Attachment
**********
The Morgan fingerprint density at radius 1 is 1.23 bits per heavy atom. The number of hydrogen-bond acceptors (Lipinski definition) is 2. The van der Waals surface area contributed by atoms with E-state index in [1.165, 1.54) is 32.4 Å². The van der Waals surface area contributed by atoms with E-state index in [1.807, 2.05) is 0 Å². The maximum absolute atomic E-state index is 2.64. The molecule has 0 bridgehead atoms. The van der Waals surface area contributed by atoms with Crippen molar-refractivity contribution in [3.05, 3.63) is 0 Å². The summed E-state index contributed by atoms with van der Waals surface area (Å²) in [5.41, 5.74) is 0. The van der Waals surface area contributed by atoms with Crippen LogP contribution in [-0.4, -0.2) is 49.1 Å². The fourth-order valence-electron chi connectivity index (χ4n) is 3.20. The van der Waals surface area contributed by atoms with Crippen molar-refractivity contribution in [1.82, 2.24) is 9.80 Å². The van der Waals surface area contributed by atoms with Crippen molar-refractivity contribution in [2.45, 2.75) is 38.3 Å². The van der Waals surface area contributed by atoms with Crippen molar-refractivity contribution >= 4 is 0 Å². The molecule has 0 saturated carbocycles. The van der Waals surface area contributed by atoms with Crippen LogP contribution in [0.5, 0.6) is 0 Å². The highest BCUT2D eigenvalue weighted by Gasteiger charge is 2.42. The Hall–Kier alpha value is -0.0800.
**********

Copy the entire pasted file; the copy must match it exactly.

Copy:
The Morgan fingerprint density at radius 1 is 1.23 bits per heavy atom. The number of hydrogen-bond acceptors (Lipinski definition) is 2. The van der Waals surface area contributed by atoms with E-state index in [1.165, 1.54) is 32.4 Å². The van der Waals surface area contributed by atoms with E-state index in [1.807, 2.05) is 0 Å². The maximum absolute atomic E-state index is 2.64. The molecule has 0 bridgehead atoms. The van der Waals surface area contributed by atoms with Crippen molar-refractivity contribution in [3.05, 3.63) is 0 Å². The summed E-state index contributed by atoms with van der Waals surface area (Å²) in [5.41, 5.74) is 0. The van der Waals surface area contributed by atoms with Crippen LogP contribution in [-0.4, -0.2) is 49.1 Å². The fourth-order valence-electron chi connectivity index (χ4n) is 3.20. The van der Waals surface area contributed by atoms with Crippen molar-refractivity contribution in [1.82, 2.24) is 9.80 Å². The van der Waals surface area contributed by atoms with Crippen molar-refractivity contribution in [2.45, 2.75) is 38.3 Å². The van der Waals surface area contributed by atoms with Crippen molar-refractivity contribution >= 4 is 0 Å². The molecule has 0 saturated carbocycles. The van der Waals surface area contributed by atoms with Crippen LogP contribution in [0.5, 0.6) is 0 Å². The highest BCUT2D eigenvalue weighted by Gasteiger charge is 2.42. The Hall–Kier alpha value is -0.0800.